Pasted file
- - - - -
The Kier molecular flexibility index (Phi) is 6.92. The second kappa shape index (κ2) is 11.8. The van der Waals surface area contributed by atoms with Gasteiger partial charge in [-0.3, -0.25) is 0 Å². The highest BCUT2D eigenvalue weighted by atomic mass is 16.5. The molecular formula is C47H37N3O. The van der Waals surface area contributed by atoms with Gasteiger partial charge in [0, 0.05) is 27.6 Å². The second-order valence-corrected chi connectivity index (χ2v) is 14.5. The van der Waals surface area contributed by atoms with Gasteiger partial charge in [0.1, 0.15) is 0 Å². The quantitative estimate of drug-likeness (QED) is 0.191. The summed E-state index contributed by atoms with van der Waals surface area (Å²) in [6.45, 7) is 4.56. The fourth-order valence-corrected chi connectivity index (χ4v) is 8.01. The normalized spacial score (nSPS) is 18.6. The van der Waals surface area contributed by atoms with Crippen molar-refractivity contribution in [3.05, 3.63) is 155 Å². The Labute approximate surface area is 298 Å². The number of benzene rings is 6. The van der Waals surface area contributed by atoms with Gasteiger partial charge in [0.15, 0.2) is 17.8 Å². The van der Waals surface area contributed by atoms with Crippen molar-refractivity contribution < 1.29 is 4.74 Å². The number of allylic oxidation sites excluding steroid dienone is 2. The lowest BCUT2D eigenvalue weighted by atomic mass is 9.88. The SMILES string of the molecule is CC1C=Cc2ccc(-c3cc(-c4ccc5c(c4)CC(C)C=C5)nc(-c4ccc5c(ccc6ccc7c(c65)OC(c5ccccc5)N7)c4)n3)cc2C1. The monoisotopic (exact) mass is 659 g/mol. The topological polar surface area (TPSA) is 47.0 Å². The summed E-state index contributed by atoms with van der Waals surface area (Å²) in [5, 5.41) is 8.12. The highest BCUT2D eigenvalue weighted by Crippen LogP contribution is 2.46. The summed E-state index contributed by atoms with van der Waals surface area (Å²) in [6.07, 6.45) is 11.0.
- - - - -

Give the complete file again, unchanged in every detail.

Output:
The Kier molecular flexibility index (Phi) is 6.92. The second kappa shape index (κ2) is 11.8. The van der Waals surface area contributed by atoms with Gasteiger partial charge in [-0.3, -0.25) is 0 Å². The highest BCUT2D eigenvalue weighted by atomic mass is 16.5. The molecular formula is C47H37N3O. The van der Waals surface area contributed by atoms with Gasteiger partial charge in [0, 0.05) is 27.6 Å². The second-order valence-corrected chi connectivity index (χ2v) is 14.5. The van der Waals surface area contributed by atoms with Gasteiger partial charge in [0.1, 0.15) is 0 Å². The quantitative estimate of drug-likeness (QED) is 0.191. The summed E-state index contributed by atoms with van der Waals surface area (Å²) in [6.45, 7) is 4.56. The fourth-order valence-corrected chi connectivity index (χ4v) is 8.01. The normalized spacial score (nSPS) is 18.6. The van der Waals surface area contributed by atoms with Crippen molar-refractivity contribution in [3.05, 3.63) is 155 Å². The Labute approximate surface area is 298 Å². The number of benzene rings is 6. The van der Waals surface area contributed by atoms with Gasteiger partial charge in [0.15, 0.2) is 17.8 Å². The van der Waals surface area contributed by atoms with Crippen molar-refractivity contribution < 1.29 is 4.74 Å². The number of allylic oxidation sites excluding steroid dienone is 2. The lowest BCUT2D eigenvalue weighted by atomic mass is 9.88. The SMILES string of the molecule is CC1C=Cc2ccc(-c3cc(-c4ccc5c(c4)CC(C)C=C5)nc(-c4ccc5c(ccc6ccc7c(c65)OC(c5ccccc5)N7)c4)n3)cc2C1. The monoisotopic (exact) mass is 659 g/mol. The topological polar surface area (TPSA) is 47.0 Å². The summed E-state index contributed by atoms with van der Waals surface area (Å²) in [5, 5.41) is 8.12. The highest BCUT2D eigenvalue weighted by Crippen LogP contribution is 2.46. The summed E-state index contributed by atoms with van der Waals surface area (Å²) in [6.07, 6.45) is 11.0.